What we are now witnessing are (i) DME suppliers are electing to be non-participating and (ii) DME suppliers are “billing non-assigned.” If a non-participating supplier provides a product on a non-assigned basis, this means that the supplier is not agreeing to accept the Medicare allowable as payment in full, can collect directly from the patient, and can charge more than the Medicare allowable in such cases. The supplier must file the claim with Medicare on behalf of the patient and any Medicare reimbursement will go directly to the patient. The bottom line is that the non-participating supplier (that is not a competitive bid contract supplier taking care of CB patients) can collect up-front from the patient (i.e., bill non-assigned). But as is often the case, the “devil is in the details.” And so let’s talk about the “details.”
Part 1 discusses participating vs. non-participating and Medicare’s anti-discrimination rule. Parts 2, 3 and 4 discuss how non-participating suppliers can properly bill on a non-assigned basis.
Participating vs. Non-Participating
Participating. A DME supplier elects to become a “participating supplier” by completing the Medicare Participating Physician or Supplier Agreement. When a DME supplier elects to become a participating supplier, the supplier agrees to accept assignment on all claims for Medicare products and services and agrees to be paid the Medicare-allowed amount as full payment, less any unmet deductible and coinsurance. As such, the supplier is “precluded from charging the enrollee more than the deductible or coinsurance based upon the approved payment amount determination.”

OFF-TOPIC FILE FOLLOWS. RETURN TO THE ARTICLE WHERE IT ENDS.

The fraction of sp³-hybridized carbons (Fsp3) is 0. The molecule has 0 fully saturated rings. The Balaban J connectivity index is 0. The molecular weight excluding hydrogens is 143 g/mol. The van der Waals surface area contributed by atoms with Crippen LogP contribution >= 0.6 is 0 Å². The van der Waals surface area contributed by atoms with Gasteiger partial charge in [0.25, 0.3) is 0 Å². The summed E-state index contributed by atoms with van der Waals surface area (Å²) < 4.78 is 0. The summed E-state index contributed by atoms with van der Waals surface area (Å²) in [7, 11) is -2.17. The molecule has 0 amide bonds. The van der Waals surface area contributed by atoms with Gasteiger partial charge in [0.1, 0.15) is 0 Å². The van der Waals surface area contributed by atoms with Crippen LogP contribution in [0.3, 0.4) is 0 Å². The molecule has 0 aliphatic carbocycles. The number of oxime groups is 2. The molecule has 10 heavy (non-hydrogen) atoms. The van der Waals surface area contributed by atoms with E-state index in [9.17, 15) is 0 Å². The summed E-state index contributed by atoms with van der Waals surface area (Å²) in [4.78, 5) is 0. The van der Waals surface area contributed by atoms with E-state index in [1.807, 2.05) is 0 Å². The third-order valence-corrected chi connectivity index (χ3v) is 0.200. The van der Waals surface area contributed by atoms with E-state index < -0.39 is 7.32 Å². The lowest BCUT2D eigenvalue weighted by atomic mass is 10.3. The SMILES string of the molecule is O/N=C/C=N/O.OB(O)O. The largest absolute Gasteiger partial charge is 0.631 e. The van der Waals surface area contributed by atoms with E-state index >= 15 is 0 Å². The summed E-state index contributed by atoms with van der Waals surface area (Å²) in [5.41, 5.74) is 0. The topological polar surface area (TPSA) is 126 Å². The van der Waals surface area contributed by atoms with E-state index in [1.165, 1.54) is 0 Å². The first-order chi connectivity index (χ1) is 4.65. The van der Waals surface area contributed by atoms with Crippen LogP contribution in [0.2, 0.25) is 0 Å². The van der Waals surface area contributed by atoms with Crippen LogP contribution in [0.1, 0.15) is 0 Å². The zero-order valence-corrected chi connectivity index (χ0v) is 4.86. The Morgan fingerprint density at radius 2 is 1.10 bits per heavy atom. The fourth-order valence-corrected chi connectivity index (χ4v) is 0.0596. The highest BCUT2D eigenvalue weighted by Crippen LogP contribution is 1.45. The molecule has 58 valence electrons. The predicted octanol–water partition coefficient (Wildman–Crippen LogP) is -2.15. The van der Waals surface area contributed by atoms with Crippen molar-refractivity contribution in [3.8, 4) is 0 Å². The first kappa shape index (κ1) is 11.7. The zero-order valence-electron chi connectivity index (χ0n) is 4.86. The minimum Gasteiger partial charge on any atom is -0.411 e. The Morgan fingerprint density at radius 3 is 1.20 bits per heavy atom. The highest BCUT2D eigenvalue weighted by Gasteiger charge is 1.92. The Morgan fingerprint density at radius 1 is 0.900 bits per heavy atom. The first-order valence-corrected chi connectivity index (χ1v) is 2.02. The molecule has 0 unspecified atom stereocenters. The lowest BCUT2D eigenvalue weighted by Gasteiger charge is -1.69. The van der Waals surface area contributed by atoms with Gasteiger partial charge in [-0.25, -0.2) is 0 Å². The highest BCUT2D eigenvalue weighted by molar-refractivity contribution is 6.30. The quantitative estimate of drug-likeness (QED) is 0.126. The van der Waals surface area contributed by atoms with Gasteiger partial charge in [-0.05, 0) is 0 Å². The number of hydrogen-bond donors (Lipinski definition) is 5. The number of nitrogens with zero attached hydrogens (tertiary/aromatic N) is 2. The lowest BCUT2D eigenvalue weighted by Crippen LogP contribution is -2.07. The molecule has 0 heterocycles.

Non-Participating. When a DME supplier is a “non-participating supplier,” the supplier “may accept assignment on a claim-by-claim basis.” If a non-participating supplier accepts assignment on a claim, it agrees to be paid the Medicare-allowed amount as full payment for that particular Part B claim, except for any unmet deductible and coinsurance. If a non-participating supplier does not accept assignment, the supplier can collect directly from the patient for Medicare covered products and services and charge more than the Medicare allowable in such cases. In this instance, the supplier is required to file the claim with Medicare on a non-assigned basis on behalf of the patient, and any Medicare reimbursement is sent directly to the patient.
Switching from Participating Supplier to Non-Participating Supplier. If a participating supplier elects to become a non-participating supplier, the supplier must terminate its existing Medicare participating supplier agreement. To terminate an existing Medicare participating supplier agreement and become non-participating, the supplier “must notify the National Supplier Clearinghouse (NSC) in writing during the [Medicare participating supplier agreement] enrollment period.” The annual participation enrollment period begins on November 15 and concludes on December 31 of each year.